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  • Michael Walter

You’re wrong and that’s ok

Updated: Aug 3

I used to hate being wrong. I still dislike it but I'm beginning to realise that it's better to be told when you are wrong / admit when you are wrong then to live in ignorance. I have seen many great infographics recently exploring this idea. These have largely been a response to the BLM movement as a resource to help us all advance our awareness of equity and equality. All of us, at times, remember our younger selves and cringe at views we once held. It is a good thing that we can look back on ourselves and cringe, as it means that we have grown and developed in our understanding of the world and each other. I have no doubt that there will be things that I think and believe today that one day I will cringe about.



Covid-19 has revealed the cracks and exposed our collective need for intellectual humility. Intellectual humility (according to Brian Resnick) is about "entertaining the possibility that you may be wrong and being open to learning from the experience of others.” People who are intellectually humble are more likely to admit they are wrong. When we discover that we are wrong and are open to it, we can expand our understanding of the world. There are benefits as well. While we may fear that admitting that we are wrong will lead to people seeing us as incompetent, what actually happens is that people perceive us as more human, more relatable and more self-confident.


It can feel uncomfortable when we are wrong. Carol Tavris shares, “Cognitive dissonance is what we feel when the self-concept — I’m smart, I’m kind, I’m convinced this belief is true — is threatened by evidence that we did something that wasn’t smart, that we did something that hurt another person, that the belief isn’t true.” Carol shares that our mind will work hard to preserve this self-concept and recommends that in the moment we should pause to recognise what this dissonance feels like. It may present as confusion, stress, embarrassment or guilt. These feelings may be an internal recognition that we are wrong. It can be helpful to question what these feelings might mean and, and how entertaining the opposite view might affect them.



I had this experience (in a very minor way) the other day. In my sharehouse we use an app to make it easier to manage our bills and shared expenses. There’s a function on this app that simplifies what we owe each other. I personally like this function but it was causing a lot of confusion among my housemates. So, as my housemates were expressing frustration with the app, I found myself feeling defensive of it’s utility. As I felt myself defending it, I acknowledged my emotions and realised that my housemates’ frustration with the app was not at all related to me. I let go of my thoughts and now we no longer use that function - which is better for everyone - as it’s clearer.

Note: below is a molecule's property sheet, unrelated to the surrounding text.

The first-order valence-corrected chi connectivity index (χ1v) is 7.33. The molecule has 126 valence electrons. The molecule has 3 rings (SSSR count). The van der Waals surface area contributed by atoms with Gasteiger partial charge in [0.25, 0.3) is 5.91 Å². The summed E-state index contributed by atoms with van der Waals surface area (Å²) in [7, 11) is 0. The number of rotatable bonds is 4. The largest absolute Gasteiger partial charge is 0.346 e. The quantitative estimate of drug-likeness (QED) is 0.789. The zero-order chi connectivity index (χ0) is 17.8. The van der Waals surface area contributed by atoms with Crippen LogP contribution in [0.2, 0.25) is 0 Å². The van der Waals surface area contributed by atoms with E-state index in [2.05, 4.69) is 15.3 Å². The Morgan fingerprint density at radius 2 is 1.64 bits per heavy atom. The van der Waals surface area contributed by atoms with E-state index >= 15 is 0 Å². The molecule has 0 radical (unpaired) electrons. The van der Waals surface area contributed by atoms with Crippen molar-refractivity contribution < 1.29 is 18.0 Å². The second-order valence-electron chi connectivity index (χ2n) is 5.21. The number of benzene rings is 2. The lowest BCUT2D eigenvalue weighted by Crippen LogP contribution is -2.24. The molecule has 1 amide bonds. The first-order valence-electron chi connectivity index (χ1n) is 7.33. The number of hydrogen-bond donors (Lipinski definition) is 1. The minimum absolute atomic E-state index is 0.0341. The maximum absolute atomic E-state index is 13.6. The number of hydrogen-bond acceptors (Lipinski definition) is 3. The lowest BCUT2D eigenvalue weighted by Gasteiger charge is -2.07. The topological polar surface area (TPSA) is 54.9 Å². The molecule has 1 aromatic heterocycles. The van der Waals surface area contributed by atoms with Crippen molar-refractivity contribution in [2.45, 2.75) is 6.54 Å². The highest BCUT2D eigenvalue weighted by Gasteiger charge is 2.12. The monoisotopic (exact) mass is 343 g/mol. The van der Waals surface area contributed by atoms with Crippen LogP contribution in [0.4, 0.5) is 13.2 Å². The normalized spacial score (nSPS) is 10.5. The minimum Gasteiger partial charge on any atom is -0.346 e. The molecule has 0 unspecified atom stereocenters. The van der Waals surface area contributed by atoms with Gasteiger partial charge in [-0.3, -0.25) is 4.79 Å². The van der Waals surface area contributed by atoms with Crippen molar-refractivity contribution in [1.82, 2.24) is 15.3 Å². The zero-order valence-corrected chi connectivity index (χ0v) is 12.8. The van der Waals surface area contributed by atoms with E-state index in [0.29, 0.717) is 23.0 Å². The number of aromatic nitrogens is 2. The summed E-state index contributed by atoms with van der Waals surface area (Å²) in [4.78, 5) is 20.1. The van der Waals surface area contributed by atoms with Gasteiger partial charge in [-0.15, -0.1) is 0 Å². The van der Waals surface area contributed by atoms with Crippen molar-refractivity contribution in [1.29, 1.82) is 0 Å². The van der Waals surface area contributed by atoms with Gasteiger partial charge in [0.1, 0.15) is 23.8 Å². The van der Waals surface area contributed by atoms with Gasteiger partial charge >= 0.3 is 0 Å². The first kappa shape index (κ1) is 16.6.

I am lucky to have friends who call out outdated behaviours and turns of phrase. Thanks to a number of friends who I worked with, I no longer buy disposable coffee cups due to the impact on the environment. I have to admit that at this moment of writing there is a dreaded disposable coffee cup on my desk due to the dreaded Corona, but normally I use my keep cup. It was thanks to their frequent calling out, both gently but also overt, that helped me change my behaviour. Equally, again thanks to these friends, I have worked hard to rid myself of phrases like, “That took balls” and rephrasing it as “That took guts” and stop referring to all friends (regardless of gender) as “guys”. I have worked hard not to assume gender and I make a genuine effort to refer to people by their preferred pronouns. I am clumsily trying to express that it takes time, effort and support from our community for us to become more aware and developed as people.



In Improv Comedy we are taught to let go of our ideas quickly. When faced with an empty stage and an audience with all eyes on you it can be tempting to try and construct the whole script in your mind. However, this quickly falls apart as you are not there to perform a monologue (most of the time). Perhaps you have an idea that you will play a bus driver. You walk onto that stage and mime being seated and holding the steering wheel. Then your partner walks on stage, perceives that you are actually reading a book at a cafe and acts as a waiter serving you a coffee! In that moment you need to let go of anything you had planned and listen and respond to your partner. As a result, the performance will be far more interesting as it will be co-created by two minds who have unique experiences of the world.


This translates to life. I have a very limited worldview. I need to listen and be present with others and be willing to let go of my ideas. Being curious and intellectually humble will make our lives more interesting. I once only ate meat and three veg* but now I can eat pad thai, pizza, palak paneer, san choy bao, quesadilla, and injera. Our behaviours and language change and our openness to experience and others enables a more vibrant world.




* I was actually lucky that mum and dad experimented with various dishes growing up. However, meat and three veg was a common dish!


Interesting articles on this topic:


Why it's so hard to admit you're wrong

Intellectual humility: the importance of knowing you might be wrong

Why it's better to be human than to be right

What to do when you realise you've made a mistake


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